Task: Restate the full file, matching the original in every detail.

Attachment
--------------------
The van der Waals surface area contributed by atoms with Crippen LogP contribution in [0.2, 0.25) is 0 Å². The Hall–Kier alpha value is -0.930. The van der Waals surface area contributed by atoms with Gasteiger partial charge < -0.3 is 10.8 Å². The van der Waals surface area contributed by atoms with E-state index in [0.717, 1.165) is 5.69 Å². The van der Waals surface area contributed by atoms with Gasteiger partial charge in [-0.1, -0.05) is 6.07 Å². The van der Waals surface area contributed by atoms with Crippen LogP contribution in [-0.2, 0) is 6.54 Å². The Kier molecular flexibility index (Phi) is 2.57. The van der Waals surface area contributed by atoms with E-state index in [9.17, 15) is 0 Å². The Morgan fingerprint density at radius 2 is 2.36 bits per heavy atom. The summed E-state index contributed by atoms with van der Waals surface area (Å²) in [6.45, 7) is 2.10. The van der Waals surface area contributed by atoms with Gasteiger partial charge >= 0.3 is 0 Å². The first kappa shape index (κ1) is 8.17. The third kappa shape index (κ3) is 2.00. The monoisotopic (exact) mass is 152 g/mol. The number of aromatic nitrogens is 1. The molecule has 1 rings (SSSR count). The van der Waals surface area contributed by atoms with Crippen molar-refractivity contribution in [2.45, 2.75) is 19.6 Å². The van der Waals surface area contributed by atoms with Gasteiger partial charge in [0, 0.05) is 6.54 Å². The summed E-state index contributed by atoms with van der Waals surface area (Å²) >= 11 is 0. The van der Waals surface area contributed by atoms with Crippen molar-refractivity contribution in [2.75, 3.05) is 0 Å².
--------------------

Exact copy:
The van der Waals surface area contributed by atoms with Crippen LogP contribution in [0.2, 0.25) is 0 Å². The Hall–Kier alpha value is -0.930. The van der Waals surface area contributed by atoms with Gasteiger partial charge < -0.3 is 10.8 Å². The van der Waals surface area contributed by atoms with E-state index in [0.717, 1.165) is 5.69 Å². The van der Waals surface area contributed by atoms with Gasteiger partial charge in [-0.1, -0.05) is 6.07 Å². The van der Waals surface area contributed by atoms with Crippen LogP contribution in [-0.2, 0) is 6.54 Å². The Kier molecular flexibility index (Phi) is 2.57. The van der Waals surface area contributed by atoms with E-state index in [9.17, 15) is 0 Å². The Morgan fingerprint density at radius 2 is 2.36 bits per heavy atom. The summed E-state index contributed by atoms with van der Waals surface area (Å²) in [6.45, 7) is 2.10. The van der Waals surface area contributed by atoms with Gasteiger partial charge >= 0.3 is 0 Å². The first kappa shape index (κ1) is 8.17. The third kappa shape index (κ3) is 2.00. The monoisotopic (exact) mass is 152 g/mol. The number of aromatic nitrogens is 1. The molecule has 1 rings (SSSR count). The van der Waals surface area contributed by atoms with Crippen molar-refractivity contribution in [2.45, 2.75) is 19.6 Å². The van der Waals surface area contributed by atoms with Gasteiger partial charge in [0, 0.05) is 6.54 Å². The summed E-state index contributed by atoms with van der Waals surface area (Å²) >= 11 is 0. The van der Waals surface area contributed by atoms with Crippen molar-refractivity contribution in [2.75, 3.05) is 0 Å².